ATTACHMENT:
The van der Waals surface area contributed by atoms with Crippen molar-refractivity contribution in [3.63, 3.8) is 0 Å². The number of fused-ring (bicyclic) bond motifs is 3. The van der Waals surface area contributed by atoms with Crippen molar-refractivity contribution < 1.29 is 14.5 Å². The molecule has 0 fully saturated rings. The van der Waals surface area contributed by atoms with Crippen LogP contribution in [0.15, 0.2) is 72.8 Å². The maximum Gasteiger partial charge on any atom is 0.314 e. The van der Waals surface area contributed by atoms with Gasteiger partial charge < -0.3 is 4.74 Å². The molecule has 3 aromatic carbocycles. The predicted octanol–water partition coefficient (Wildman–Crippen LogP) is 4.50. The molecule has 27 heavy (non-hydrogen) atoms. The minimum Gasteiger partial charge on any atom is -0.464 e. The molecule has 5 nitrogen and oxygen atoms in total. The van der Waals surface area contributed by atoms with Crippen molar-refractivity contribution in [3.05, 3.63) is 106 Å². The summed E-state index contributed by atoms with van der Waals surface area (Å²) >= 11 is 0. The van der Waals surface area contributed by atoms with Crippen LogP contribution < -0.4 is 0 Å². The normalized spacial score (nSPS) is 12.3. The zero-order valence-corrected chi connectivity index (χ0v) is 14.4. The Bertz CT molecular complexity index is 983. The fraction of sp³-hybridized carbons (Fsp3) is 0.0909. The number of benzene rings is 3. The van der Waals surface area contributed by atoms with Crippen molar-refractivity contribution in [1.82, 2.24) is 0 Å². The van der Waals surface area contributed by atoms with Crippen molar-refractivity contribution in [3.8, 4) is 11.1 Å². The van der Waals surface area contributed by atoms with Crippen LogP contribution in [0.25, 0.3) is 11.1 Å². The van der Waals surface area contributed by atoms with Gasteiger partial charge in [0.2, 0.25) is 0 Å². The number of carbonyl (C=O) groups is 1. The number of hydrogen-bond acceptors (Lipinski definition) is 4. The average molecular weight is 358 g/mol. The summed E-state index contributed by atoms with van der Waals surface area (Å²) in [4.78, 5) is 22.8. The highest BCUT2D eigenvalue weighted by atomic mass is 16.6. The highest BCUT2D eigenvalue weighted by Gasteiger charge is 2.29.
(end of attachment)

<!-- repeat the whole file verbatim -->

The van der Waals surface area contributed by atoms with Crippen molar-refractivity contribution in [3.63, 3.8) is 0 Å². The number of fused-ring (bicyclic) bond motifs is 3. The van der Waals surface area contributed by atoms with Crippen molar-refractivity contribution < 1.29 is 14.5 Å². The molecule has 0 fully saturated rings. The van der Waals surface area contributed by atoms with Crippen LogP contribution in [0.15, 0.2) is 72.8 Å². The maximum Gasteiger partial charge on any atom is 0.314 e. The van der Waals surface area contributed by atoms with Gasteiger partial charge < -0.3 is 4.74 Å². The molecule has 3 aromatic carbocycles. The predicted octanol–water partition coefficient (Wildman–Crippen LogP) is 4.50. The molecule has 27 heavy (non-hydrogen) atoms. The minimum Gasteiger partial charge on any atom is -0.464 e. The molecule has 5 nitrogen and oxygen atoms in total. The van der Waals surface area contributed by atoms with Crippen molar-refractivity contribution in [3.05, 3.63) is 106 Å². The summed E-state index contributed by atoms with van der Waals surface area (Å²) >= 11 is 0. The van der Waals surface area contributed by atoms with Crippen LogP contribution < -0.4 is 0 Å². The normalized spacial score (nSPS) is 12.3. The zero-order valence-corrected chi connectivity index (χ0v) is 14.4. The Bertz CT molecular complexity index is 983. The fraction of sp³-hybridized carbons (Fsp3) is 0.0909. The number of benzene rings is 3. The van der Waals surface area contributed by atoms with Crippen molar-refractivity contribution in [1.82, 2.24) is 0 Å². The van der Waals surface area contributed by atoms with Crippen molar-refractivity contribution in [3.8, 4) is 11.1 Å². The van der Waals surface area contributed by atoms with Crippen LogP contribution in [0.25, 0.3) is 11.1 Å². The van der Waals surface area contributed by atoms with Gasteiger partial charge in [0.2, 0.25) is 0 Å². The number of carbonyl (C=O) groups is 1. The number of hydrogen-bond acceptors (Lipinski definition) is 4. The average molecular weight is 358 g/mol. The summed E-state index contributed by atoms with van der Waals surface area (Å²) in [4.78, 5) is 22.8. The highest BCUT2D eigenvalue weighted by atomic mass is 16.6. The highest BCUT2D eigenvalue weighted by Gasteiger charge is 2.29.